At last. Parent groups are catching on to how unions rope unwary parents into their schemes. This has spawned a Big Flap between teacher’s unions and parents.
If you are a parent, please hear me out. Covertly, teacher’s unions are either using you or undermining your authority to get what they want for teachers.
It has always been curious to me, even peculiar, why local parents groups have allied with teacher unions on some issues that are central to the union playbook. For example, some parents’ groups in Palm Beach County played into the union’s multi-year scheme to discredit a school superintendent who stood up to unions. Well, parents here and nationally are starting to wise up. Parents are starting to see that teachers’ unions do not operate for the benefit of their children. The union’s mission is to benefit teachers, even at the cost of quality education for kids.
In California, parents rose up against unions that protected bad teachers. To counter union power, parents worked to pass a new reform law named the “Parent Trigger.” This law says if over half the parents of children in a poorly-rated school sign a petition, radical reforms must be undertaken to improve that school, including closing it, or replacing the principal and bringing in charter school operators. Of course, the Parent Trigger Law, which eviscerated union power, was opposed by the teacher’s union.
Similar struggles between parents and unions are happening in Connecticut. The teacher’s union there went into kill mode, trying to subvert school reform that the local version of “Parent Trigger” put in place. Last year, Connecticut passed a law empowering parents to shut down failing schools, and the teacher’s union launched an attack that neutered it. Then the union bragged publicly about how they gutted Parent Trigger. This spurred outrage: thousands of parents stormed into the capital to support parent empowerment. Formerly naive parents now know that the union, by obstructing legislation rooting out bad teachers, is committed to a narrow agenda that puts the interests of teachers over that of students and parents.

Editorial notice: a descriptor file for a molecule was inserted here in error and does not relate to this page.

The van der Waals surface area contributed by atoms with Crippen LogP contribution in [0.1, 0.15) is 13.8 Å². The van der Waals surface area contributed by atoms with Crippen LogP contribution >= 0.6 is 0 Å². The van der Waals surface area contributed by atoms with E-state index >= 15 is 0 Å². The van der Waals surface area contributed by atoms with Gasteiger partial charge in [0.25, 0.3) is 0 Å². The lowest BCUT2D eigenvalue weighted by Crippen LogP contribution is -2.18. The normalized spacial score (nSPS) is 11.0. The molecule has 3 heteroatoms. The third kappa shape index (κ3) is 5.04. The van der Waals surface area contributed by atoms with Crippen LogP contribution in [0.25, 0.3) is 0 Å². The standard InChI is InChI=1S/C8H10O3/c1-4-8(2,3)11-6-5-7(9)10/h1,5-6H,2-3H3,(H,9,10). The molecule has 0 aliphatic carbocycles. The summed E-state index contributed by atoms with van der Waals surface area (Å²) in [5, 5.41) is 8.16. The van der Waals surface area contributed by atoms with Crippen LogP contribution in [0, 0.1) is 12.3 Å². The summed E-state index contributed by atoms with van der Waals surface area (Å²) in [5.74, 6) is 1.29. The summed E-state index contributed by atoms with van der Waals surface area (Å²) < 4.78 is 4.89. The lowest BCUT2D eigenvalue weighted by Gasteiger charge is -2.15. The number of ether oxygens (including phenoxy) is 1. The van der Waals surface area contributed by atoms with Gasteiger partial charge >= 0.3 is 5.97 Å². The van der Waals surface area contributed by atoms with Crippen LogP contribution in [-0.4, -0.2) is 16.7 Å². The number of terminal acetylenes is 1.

Now, evidence is mounting that parents are catching on to union duplicity, and that unions try to use parents to attain their ends. None of this should be surprising. Today’s education unions are not interested in education reform. The status quo suits them just fine if it’s a tenure system in which good teachers and administrators go unrewarded, and if the system makes it hard to get rid of poor teachers. The union doesn’t care much if you’re a bad teacher, so long as you pay your union dues.
The union agenda causes parents and unions to commence combat when failing schools enter the picture.
Why? Because when unions blindly support teachers in failing schools, it’s proof that union concern is for teachers, not students. Such support destroys the union’s carefully concocted public propaganda that they are “reform-minded”, and willing to “collaborate” with parents and join with community interests. Hogwash. Those same unions engage in what’s called “the dance of the lemons”, the unions’ systemic plan to shuffle bad teachers from school to school instead of firing them. This puts principals into the terrible necessity to find crafty and devious methods to remove underperforming teachers.
Parents must come to recognize that these developments provide “an illuminating look into union cynicism and power,” as the Wall Street Journal put it. Unions want collaboration with parents only when it boosts their own power.
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